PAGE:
• Tania Elfersy

Osteoporosis, bone health, menopause, HRT and the confusing messages of medicine



Convincing menopausal women that HRT is good for bone health has become common practice. It’s what you’ll likely hear from your doctor and also if you catch a menopause expert in the media listing the perceived benefits of HRT. But is it true?


The North American Menopause Society (NAMS) 2022 hormone therapy position statement states in its abstract: “Hormone therapy . . . has been shown to prevent bone loss and fracture.”


The British Menopause Society’s (BMS) Vision for menopause care in the UK (revised in October 2020) states: “HRT can improve bone health and reduce the risk of osteoporosis and fractures in later life.”


Yet, further down in the NAMS position statement (for those who take the time to read the whole document) it states: “The BMD [bone mineral density] benefits of preventing bone loss persist as long as [hormone] therapy is continued but abate rapidly when treatment is discontinued.” (Bold added.)

Dig into the NICE guidelines for menopause care, found on the BMS website, and likewise you’ll find the following statement: “HRT reduces the risk of osteoporotic fracture, the benefit being maintained while HRT is taken.” (Bold added.)


Women who take HRT usually start it in their 40s or 50s and stop within seven years, to avoid the increased risks of side-effects that arise from prolonged use. Meanwhile, most women who experience osteoporosis and fractures usually do so decades later when any HRT that they had taken around midlife would no longer have an impact on bone density. So is HRT good for bone health?


While the FDA deemed estrogen supplementation as an “effective therapy” for osteoporosis in 1986, this recommendation was based on studies carried out on women who had entered surgically induced menopause following the removal of their ovaries.


Ovary removal can cause a significant and rapid drop in bone density, which can be reversed with estrogen therapies. However, most women go through natural menopause. Concluding that women who journey through natural menopause require the same therapies as women who've had their ovaries removed is absurd, but HRT has been marketed as a bone health promoter to ALL women for decades.


Our bones (just like our hormones) have become another part of the human body that medicine wants us to believe is destined to malfunction. While rejecting the notion that the body might just have a plan of how best to age, tried and tested by evolution, medicine has equated bone health to bone density, and determined that all norms of female bone density should be based the average bone density of a 30-year-old woman.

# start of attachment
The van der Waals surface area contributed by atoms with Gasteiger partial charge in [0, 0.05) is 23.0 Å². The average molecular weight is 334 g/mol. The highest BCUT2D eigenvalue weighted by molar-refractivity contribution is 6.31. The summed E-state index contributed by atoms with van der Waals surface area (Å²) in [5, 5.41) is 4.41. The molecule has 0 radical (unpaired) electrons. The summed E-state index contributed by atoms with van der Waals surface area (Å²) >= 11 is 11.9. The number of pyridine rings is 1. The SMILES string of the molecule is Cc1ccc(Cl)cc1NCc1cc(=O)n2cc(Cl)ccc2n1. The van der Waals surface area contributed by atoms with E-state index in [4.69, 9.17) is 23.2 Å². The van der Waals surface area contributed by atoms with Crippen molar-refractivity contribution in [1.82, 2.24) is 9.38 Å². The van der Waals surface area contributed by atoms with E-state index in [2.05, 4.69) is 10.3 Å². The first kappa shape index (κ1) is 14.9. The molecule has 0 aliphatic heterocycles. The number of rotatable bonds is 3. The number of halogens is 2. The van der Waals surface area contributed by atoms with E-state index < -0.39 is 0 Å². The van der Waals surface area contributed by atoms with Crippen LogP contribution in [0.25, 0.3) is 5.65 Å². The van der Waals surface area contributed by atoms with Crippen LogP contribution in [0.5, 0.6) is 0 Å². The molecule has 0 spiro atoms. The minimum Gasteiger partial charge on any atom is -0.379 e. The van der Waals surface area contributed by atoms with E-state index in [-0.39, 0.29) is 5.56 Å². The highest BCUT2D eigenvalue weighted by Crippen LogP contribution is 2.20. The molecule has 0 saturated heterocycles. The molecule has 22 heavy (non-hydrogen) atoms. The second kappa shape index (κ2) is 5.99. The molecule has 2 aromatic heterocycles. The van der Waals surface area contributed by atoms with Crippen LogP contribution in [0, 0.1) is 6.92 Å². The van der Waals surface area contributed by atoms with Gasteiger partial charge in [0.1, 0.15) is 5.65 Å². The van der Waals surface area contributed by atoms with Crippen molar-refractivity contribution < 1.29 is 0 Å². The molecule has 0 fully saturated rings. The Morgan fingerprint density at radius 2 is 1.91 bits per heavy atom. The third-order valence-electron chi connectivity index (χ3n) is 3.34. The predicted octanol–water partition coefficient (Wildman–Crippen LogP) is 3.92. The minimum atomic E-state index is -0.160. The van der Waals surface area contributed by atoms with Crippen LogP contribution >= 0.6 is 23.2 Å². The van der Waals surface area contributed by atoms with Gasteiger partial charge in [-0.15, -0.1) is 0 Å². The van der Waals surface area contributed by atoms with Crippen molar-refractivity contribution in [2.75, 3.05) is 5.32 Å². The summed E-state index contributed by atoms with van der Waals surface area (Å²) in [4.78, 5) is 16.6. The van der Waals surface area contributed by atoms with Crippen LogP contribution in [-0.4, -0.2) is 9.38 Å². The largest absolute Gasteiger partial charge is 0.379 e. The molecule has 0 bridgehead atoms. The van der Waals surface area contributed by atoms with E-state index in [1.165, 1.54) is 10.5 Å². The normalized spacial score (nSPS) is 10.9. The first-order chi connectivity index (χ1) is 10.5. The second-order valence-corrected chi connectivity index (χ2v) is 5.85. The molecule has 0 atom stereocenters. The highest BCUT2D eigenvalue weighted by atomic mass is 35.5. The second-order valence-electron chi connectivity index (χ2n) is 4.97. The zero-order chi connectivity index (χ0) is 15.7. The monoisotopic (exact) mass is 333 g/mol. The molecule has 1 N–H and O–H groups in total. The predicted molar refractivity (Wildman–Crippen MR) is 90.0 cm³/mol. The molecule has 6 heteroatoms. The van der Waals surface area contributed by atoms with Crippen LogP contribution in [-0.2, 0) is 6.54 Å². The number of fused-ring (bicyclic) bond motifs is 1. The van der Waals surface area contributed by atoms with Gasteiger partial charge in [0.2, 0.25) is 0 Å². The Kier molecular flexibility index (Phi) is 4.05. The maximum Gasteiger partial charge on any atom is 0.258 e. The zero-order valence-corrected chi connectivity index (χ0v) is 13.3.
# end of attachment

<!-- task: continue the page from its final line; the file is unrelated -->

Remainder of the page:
What a body needs at 60, 70 and 80 is not what a body needs at 30, and yet a whole industry has developed around bone density testing, medicines and supplements, as if at every age the human body is designed to operate like a 30-year-old. What we actually need, regardless of age, are strong bones, which do not necessarily equal dense bones.


In the case of a fall, strong bones behave more like wood, as opposed to very dense bones, which behave more like glass. Prolonged estrogen supplementation can indeed make bones denser, but if a woman’s bones become denser like glass, they are more likely to shatter.


Charles Dodds, who first published the formula to create synthetic estrogen in 1938, had throughout his career recommended caution in administering hormone therapies to women passing through natural menopause. He recognized the disruptive power of such therapies and was aware that hormones “could alter the metabolism in every cell and organ of the body.” Dodds knew that estrogen stimulates growth, in bone cells and cancer cells, and that there is a relationship between estrogen, bone density and cancer which was (and still is) widely ignored: women and other mammals get more female cancers when their bone density is relatively high, and less when it’s relatively low. It seems that society’s fixation on bone density, rather than bone strength, is indeed misguided.


It makes good business for pharmaceutical companies if women believe that bone health must be preserved by an external medical “fix.” Yet, what if common-sense lifestyle practices are a safer and more effective route? It turns out that time spent outdoors, a clean diet, exercise and caring for our mental wellbeing all contribute to preserving bone strength, and good health in general.


Luckily, we don’t need to fear our bones; we just need to care for them as we care for our whole being.


 

Inspiration for this post came from the following sources, which offer additional references for further research:

The Manufacturing of Bone Diseases: The Story of Osteoporosis and Osteopenia by Sayer Ji

The Better Bones website by Dr. Susan Brown

The Greatest Experiment Ever Performed on Women by Barbara Seaman (2003)